Through the Looking Glass Children's Book Reviews

A Picture Book of John Hancock

A Picture Book of John Hancock

David A. Adler, Michael S. Adler
Illustrator:  Ronald Himler 
Nonfiction Picture Book
For ages 7 to 9
Holiday House, 2007   ISBN: 978-0823420056

The son of Reverend John and Mary Hancock, John Hancock was born in Quincy Massachusetts in 1737. Until he was seven he grew up in the country and played with his siblings and often with his neighbor, Sam Adams. Then his father died and John was sent to live with his uncle and aunt who lived in a mansion on Beacon Hill in Boston.

As the ward of his uncle and aunt, John had the best of everything and they gave him an excellent education. When he finished his time at Harvard College John went to work in his uncle’s company. To give him some further experience his uncle sent John to London for a year.

Just three years after he got home John’s uncle died and John inherited his business. He was a very wealthy man indeed. He began to get involved in the political events that were taking place in the colonies at the time. John was a patriot and he was very unhappy about many of the things that the British crown was doing on American soil. He was particularly angry about the taxes that the British were imposing on the Americans and found ways to avoid paying them. Because of his behavior the British seized one of John’s ships.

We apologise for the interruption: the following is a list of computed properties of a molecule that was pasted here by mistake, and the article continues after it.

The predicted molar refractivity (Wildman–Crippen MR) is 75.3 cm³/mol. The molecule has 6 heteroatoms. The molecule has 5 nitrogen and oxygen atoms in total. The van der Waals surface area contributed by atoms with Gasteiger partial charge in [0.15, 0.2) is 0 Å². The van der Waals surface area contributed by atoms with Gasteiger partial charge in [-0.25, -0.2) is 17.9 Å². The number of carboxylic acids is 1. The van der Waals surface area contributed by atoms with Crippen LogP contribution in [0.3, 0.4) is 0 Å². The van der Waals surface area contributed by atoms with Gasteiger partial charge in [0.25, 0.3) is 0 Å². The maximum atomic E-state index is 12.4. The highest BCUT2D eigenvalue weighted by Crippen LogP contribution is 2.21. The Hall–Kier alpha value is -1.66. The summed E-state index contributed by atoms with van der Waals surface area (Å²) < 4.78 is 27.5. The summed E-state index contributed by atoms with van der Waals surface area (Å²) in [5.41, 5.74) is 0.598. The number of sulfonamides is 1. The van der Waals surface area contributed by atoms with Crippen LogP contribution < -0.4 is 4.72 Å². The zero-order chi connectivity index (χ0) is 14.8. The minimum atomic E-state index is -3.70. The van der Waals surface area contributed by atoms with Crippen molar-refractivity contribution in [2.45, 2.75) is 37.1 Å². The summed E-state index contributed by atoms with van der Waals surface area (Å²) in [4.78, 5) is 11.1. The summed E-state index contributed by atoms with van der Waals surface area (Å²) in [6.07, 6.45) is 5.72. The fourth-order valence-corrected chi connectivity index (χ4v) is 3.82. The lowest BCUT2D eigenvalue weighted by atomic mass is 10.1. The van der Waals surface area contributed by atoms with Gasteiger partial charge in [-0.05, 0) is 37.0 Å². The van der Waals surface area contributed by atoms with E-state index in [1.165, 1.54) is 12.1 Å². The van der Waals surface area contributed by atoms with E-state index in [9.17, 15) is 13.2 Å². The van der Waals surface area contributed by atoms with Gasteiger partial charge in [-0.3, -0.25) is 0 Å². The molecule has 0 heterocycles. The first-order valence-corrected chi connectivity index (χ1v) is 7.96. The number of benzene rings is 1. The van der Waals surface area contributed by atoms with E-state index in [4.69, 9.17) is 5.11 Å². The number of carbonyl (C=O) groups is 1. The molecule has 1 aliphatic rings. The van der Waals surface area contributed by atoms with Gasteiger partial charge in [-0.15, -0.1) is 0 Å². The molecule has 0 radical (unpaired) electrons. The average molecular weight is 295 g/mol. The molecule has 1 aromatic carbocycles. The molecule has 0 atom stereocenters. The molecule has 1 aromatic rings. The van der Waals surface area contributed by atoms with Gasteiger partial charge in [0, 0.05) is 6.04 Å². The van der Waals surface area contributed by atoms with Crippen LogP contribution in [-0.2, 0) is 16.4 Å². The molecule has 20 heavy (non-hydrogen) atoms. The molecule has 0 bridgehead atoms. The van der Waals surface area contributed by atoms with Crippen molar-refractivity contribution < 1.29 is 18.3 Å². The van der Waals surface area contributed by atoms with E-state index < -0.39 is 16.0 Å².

Some colonial leaders hoped that peace could be restored between the Americans and the British but after the Boston Massacre and after the Coercive Acts were passed, John was convinced that the time had come for the Americans to declare themselves free of British rule. He became more and more involved in the cause over time. Then, in 1774, John went to Philadelphia as a delegate to the first Continental Congress. Later he was elected the president of the new Massachusetts government and helped to stockpile hidden weapons for the minutemen.

After the battle of Lexington the Second Continental Congress met and John was elected its president and the delegates began to seriously talk about independence. Of course we all know that when the time came to sign the Declaration of Independence, John Hancock, as the president of the Congress, was the first to sign.

In this book David and Michael Adler provide their young readers with an excellent introduction to the life of John Hancock. They show their audience that there was a lot more this special man than his famous signature. He served his country in many ways and with great courage and determination. This is yet another excellent biography in the wonderful “Picture Book Biographies” series.

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